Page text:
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Analysis of Free Vibration Characteristics and Mode Shapes of a Semi-Submersible Platform

[+] Author Affiliations
Jonas W. Ringsberg, Per Ernholm, Love Hogström

Chalmers University of Technology, Gothenburg, Sweden

Paper No. OMAE2011-49088, pp. 67-74; 8 pages
doi:10.1115/OMAE2011-49088
From:
  • ASME 2011 30th International Conference on Ocean, Offshore and Arctic Engineering
  • Volume 1: Offshore Technology; Polar and Arctic Sciences and Technology
  • Rotterdam, The Netherlands, June 19–24, 2011
  • ISBN: 978-0-7918-4433-5
  • Copyright © 2011 by ASME

abstract

The current investigation presents a global natural frequency and mode shape analysis of a semi-submersible platform. The purpose is to evaluate the separation in frequency between the semi-submersible’s global natural frequencies and the exciting wave spectrum. Two types of finite element models are compared: a beam element model and a shell element model. The main differences in the models are the level of resolution in details and model complexity. It is shown that both beam and shell element models can be used for the analysis. However, the beam element model is recommended for a first approximate assessment of the fundamental natural frequency and the interval/spectrum of global resonance frequencies compared to the wave spectrum. The shell element model is recommended when a more thorough analysis is required. In addition, the natural frequencies of the semi-submersible are calculated for free vibration in air. The fundamental frequency was 1.9 Hz for the beam element model and 1.5 Hz for the shell element model. When weights corresponding to a submerged structure in operation mode are considered, including the effects of added mass, the fundamental frequency for the first mode using the beam element model was decreased to 0.7 Hz, and to 0.6 Hz when using the shell element model. When compared to the DNV world wave spectrum’s highest frequency of 0.29 Hz it is concluded that the natural frequencies of the semi-submersible are at a sufficient distance from the exciting wave spectrum.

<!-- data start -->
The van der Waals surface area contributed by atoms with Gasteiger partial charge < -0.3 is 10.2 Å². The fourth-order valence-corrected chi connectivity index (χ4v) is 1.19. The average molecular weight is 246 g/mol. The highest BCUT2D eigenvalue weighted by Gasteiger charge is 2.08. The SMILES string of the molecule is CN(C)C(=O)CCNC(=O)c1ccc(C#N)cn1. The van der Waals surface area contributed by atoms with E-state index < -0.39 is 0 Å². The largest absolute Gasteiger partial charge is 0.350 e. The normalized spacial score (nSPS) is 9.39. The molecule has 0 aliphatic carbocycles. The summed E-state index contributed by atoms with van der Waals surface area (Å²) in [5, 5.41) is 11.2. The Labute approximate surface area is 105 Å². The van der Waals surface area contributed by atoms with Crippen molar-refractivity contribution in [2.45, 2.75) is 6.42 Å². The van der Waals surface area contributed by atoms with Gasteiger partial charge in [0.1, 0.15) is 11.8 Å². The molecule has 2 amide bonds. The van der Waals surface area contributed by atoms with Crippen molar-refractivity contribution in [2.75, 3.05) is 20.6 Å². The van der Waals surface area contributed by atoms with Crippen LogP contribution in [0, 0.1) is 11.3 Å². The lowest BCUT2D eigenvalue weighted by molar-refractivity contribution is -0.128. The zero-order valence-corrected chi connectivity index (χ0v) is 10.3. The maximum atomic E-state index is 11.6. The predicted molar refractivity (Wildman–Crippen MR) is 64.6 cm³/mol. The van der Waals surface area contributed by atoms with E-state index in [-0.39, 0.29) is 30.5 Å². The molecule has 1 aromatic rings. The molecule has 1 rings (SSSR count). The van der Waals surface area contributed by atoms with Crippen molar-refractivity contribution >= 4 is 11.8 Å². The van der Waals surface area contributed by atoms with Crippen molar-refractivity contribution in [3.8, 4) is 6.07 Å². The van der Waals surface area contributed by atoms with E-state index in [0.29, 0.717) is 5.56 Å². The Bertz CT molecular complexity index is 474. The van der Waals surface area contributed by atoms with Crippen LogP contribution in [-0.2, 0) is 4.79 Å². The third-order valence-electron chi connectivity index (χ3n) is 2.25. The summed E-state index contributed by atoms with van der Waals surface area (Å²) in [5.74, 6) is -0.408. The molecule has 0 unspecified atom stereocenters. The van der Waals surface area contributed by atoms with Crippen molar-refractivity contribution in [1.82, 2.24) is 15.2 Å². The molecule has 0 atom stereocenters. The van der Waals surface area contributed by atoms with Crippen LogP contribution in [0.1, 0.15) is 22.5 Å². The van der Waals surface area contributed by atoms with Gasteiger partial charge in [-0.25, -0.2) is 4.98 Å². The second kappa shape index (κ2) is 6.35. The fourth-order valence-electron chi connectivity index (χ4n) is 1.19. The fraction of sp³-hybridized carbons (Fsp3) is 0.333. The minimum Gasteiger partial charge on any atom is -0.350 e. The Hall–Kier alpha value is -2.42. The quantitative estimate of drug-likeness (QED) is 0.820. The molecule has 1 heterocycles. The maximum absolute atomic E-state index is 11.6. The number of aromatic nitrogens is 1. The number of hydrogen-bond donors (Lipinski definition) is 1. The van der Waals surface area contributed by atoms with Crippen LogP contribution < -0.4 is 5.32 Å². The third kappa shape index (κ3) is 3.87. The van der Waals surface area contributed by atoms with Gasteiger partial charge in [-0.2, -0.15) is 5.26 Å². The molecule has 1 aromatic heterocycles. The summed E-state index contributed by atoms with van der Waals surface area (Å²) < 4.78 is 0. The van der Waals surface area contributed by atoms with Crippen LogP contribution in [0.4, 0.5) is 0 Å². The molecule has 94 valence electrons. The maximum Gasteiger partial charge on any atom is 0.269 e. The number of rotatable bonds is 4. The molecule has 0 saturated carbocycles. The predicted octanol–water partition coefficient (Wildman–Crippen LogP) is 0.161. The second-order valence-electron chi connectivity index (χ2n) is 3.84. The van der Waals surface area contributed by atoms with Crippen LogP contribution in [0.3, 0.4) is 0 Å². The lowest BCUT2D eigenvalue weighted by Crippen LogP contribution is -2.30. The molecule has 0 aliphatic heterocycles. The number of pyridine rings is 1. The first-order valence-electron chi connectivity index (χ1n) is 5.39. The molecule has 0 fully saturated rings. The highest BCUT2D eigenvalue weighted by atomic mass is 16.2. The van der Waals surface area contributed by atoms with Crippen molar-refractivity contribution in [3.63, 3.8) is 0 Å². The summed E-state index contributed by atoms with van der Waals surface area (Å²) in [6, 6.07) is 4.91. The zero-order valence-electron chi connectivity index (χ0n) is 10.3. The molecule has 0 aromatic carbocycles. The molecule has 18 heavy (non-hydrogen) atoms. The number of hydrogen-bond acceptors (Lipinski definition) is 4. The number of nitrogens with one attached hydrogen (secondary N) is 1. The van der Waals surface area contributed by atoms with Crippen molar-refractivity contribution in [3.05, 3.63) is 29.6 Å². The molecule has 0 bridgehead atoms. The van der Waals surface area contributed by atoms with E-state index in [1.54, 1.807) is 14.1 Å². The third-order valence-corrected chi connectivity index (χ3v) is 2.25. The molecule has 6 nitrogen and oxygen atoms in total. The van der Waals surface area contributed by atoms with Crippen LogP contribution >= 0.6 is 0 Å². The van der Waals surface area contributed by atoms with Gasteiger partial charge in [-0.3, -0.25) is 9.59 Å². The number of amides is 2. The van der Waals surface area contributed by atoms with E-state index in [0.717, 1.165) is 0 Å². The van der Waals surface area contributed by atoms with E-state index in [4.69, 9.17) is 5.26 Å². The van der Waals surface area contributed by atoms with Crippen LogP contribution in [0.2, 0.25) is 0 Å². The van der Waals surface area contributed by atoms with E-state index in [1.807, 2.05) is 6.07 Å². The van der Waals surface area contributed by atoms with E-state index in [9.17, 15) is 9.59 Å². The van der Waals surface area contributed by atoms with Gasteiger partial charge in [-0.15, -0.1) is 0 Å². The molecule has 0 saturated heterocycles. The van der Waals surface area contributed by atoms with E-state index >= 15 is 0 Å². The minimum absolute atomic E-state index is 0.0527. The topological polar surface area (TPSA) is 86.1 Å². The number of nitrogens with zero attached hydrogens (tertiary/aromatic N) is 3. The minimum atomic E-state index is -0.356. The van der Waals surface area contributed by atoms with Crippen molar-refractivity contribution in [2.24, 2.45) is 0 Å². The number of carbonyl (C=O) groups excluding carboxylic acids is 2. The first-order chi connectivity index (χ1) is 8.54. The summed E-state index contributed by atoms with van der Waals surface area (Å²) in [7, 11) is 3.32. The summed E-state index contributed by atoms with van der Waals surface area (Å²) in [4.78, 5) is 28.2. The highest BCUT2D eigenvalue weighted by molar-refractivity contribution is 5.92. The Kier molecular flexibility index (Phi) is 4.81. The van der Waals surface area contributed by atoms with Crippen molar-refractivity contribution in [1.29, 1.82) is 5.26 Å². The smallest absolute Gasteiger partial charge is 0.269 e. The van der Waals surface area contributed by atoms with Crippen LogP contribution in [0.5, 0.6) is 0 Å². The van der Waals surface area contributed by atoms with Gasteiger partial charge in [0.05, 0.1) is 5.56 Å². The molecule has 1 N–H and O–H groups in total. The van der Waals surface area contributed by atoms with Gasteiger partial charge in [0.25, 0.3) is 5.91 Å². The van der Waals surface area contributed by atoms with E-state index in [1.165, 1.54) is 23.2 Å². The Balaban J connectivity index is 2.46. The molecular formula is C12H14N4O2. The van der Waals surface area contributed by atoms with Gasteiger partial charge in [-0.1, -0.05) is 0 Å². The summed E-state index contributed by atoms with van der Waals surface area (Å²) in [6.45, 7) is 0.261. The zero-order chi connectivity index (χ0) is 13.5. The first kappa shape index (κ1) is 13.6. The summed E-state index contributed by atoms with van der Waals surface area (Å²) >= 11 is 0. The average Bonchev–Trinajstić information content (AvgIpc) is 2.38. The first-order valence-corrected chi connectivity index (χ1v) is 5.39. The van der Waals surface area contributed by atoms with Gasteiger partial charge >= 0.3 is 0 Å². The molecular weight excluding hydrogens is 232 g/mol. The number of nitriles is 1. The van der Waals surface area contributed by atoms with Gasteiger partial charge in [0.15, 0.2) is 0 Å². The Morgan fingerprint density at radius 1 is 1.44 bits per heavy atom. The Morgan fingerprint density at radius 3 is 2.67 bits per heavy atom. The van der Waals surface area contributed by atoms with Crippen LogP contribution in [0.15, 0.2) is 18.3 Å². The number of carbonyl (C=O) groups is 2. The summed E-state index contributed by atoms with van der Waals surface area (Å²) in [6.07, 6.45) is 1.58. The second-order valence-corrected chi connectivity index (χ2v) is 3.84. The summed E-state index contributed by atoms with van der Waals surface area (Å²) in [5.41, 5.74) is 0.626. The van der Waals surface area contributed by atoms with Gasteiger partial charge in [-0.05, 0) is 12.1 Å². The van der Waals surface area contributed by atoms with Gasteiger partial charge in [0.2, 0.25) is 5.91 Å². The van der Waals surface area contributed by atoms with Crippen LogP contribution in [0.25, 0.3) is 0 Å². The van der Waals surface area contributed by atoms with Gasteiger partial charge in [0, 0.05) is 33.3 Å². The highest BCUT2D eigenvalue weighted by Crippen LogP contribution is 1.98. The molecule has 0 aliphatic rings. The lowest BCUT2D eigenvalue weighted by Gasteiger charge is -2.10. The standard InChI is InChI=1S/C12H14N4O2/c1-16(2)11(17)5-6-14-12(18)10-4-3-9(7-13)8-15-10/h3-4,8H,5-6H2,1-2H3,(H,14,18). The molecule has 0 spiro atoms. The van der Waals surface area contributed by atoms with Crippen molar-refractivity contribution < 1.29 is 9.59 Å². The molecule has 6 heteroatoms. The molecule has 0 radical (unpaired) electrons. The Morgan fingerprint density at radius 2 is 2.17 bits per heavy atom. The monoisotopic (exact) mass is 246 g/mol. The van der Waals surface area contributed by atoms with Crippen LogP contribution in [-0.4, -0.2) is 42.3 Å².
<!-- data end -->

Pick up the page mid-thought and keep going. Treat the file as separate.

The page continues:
Copyright © 2011 by ASME

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